Students of biblical literature and of the Book of Mormon can now access an important new volume on chiasmus, Chiasmus: The State of the Art, just published as a special supplement to the journal BYU Studies Quarterly. For subscribers (or everyone?), the PDF of the entire edition can be downloaded or individual articles can be viewed as HTML or PDF files.
Today I’d like to discuss an excellent article by Dr. David Rolph Seely, “‘With strong hand and with outstretched arm’ (Deuteronomy 4:34); ‘With outstretched hand and with strong arm’ (Jeremiah 21:5): Chiasmus in Deuteronomy and Jeremiah” from pages 129 to 150. He discusses four different kinds of chiasmus that are shared in Deuteronomy and Jeremiah, and also compares these types to what he sees in the Book of Mormon. Here is an excerpt:
Four Kinds of Distinctive Chiasmus in Deuteronomy and Jeremiah
Various scholars have identified four distinctive forms of chiasmus in Deuteronomy that may have provided a rhetorical prototype for Jeremiah. This does not necessarily mean that these forms of chiasmus are unique to Deuteronomy and Jeremiah but that they are suggestive of Deuteronomy providing a prototype for similar figures in Jeremiah. It could be argued that these four distinctive forms of chiasmus are representative of seventh-century Judahite rhetorical tradition. The four distinctive forms are:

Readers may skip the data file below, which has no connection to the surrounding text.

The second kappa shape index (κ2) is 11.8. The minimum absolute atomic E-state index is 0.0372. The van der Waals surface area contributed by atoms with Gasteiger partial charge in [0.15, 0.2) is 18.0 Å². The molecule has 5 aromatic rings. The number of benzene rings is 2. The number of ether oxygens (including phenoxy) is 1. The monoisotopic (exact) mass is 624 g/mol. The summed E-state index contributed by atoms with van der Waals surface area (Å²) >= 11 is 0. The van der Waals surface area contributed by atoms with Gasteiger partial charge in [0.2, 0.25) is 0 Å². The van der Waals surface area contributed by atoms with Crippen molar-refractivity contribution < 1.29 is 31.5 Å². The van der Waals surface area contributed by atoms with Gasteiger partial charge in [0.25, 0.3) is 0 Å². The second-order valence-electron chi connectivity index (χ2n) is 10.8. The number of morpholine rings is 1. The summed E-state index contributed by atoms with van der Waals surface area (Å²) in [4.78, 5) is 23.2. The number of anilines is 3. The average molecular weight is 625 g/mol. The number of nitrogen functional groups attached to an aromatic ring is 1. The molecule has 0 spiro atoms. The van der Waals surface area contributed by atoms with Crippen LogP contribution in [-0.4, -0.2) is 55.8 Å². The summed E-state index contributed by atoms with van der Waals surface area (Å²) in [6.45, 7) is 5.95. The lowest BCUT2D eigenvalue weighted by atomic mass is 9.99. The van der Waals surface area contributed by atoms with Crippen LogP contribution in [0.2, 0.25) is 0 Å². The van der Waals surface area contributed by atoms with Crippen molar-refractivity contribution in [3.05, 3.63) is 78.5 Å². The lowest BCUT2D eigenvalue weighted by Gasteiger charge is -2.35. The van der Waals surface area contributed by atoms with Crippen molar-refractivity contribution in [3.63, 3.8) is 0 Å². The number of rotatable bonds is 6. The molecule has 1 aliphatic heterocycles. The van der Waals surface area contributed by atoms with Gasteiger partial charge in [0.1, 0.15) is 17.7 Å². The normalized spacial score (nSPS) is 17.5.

- Chiasmus of Speaker
- Chiasmus in the Position of Completing a Unit of Text
- Chiasmus Where Particles Create Semi-chiasmus in the Middle Two Cola of Four Cola Units
- Chiasmus Where Rhetorical Questions Occur in the Middle of the Structure
After examining these, Seely also considers examples of chiasmus in the Book of Mormon and shows that all but the first form are present in the Book of Mormon. Below I will tentatively propose that one famous chiasmus in the Book of Mormon may also share features of that first form, chiasmus of the speaker.
Here is what Dr. Seely writes on this category of chiasmus:
1. Chiasmus of Speaker: A distinctive form of chiasmus in Deuteronomy is the chiasmus of speaker. This means that the inversion in the chiasmus is not with the themes or the keywords of the passage, but rather with the speakers. Deuteronomy 1:20–31 illustrates a chiasmus of speakers. This type of chiasmus was first noted by Lohfink in 1960 and later discussed by Moran. Lundbom describes this chiastic structure as follows: “In Deut. 1:20–31, Moses narrates in the first person, introducing the direct address of each of the participants in the discussion—including himself—in chiastic fashion.”